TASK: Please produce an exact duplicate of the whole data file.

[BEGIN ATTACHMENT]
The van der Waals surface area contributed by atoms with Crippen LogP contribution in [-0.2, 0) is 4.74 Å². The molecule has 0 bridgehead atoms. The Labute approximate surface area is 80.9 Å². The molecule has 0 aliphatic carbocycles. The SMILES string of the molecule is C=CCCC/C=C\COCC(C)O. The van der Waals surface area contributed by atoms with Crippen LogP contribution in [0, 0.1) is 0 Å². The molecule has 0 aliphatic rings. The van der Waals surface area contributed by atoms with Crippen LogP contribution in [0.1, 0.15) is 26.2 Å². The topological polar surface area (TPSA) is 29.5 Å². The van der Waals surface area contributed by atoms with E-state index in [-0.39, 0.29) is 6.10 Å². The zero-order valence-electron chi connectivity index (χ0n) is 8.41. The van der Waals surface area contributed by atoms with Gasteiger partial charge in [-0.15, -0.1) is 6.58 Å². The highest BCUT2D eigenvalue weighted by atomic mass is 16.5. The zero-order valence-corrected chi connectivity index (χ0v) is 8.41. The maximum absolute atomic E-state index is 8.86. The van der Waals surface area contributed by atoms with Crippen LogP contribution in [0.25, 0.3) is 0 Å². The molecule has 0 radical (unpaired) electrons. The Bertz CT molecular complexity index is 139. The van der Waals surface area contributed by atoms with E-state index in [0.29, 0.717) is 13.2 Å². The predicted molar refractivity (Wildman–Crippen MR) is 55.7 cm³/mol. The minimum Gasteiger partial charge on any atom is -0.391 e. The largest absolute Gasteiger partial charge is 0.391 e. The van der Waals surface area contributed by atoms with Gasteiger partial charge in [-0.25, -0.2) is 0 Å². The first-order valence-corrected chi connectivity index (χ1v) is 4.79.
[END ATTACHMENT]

The van der Waals surface area contributed by atoms with Crippen LogP contribution in [-0.2, 0) is 4.74 Å². The molecule has 0 bridgehead atoms. The Labute approximate surface area is 80.9 Å². The molecule has 0 aliphatic carbocycles. The SMILES string of the molecule is C=CCCC/C=C\COCC(C)O. The van der Waals surface area contributed by atoms with Crippen LogP contribution in [0, 0.1) is 0 Å². The molecule has 0 aliphatic rings. The van der Waals surface area contributed by atoms with Crippen LogP contribution in [0.1, 0.15) is 26.2 Å². The topological polar surface area (TPSA) is 29.5 Å². The van der Waals surface area contributed by atoms with E-state index in [-0.39, 0.29) is 6.10 Å². The zero-order valence-electron chi connectivity index (χ0n) is 8.41. The van der Waals surface area contributed by atoms with Gasteiger partial charge in [-0.15, -0.1) is 6.58 Å². The highest BCUT2D eigenvalue weighted by atomic mass is 16.5. The zero-order valence-corrected chi connectivity index (χ0v) is 8.41. The maximum absolute atomic E-state index is 8.86. The van der Waals surface area contributed by atoms with Crippen LogP contribution in [0.25, 0.3) is 0 Å². The molecule has 0 radical (unpaired) electrons. The Bertz CT molecular complexity index is 139. The van der Waals surface area contributed by atoms with E-state index in [0.29, 0.717) is 13.2 Å². The predicted molar refractivity (Wildman–Crippen MR) is 55.7 cm³/mol. The minimum Gasteiger partial charge on any atom is -0.391 e. The largest absolute Gasteiger partial charge is 0.391 e. The van der Waals surface area contributed by atoms with Gasteiger partial charge in [-0.25, -0.2) is 0 Å². The first-order valence-corrected chi connectivity index (χ1v) is 4.79.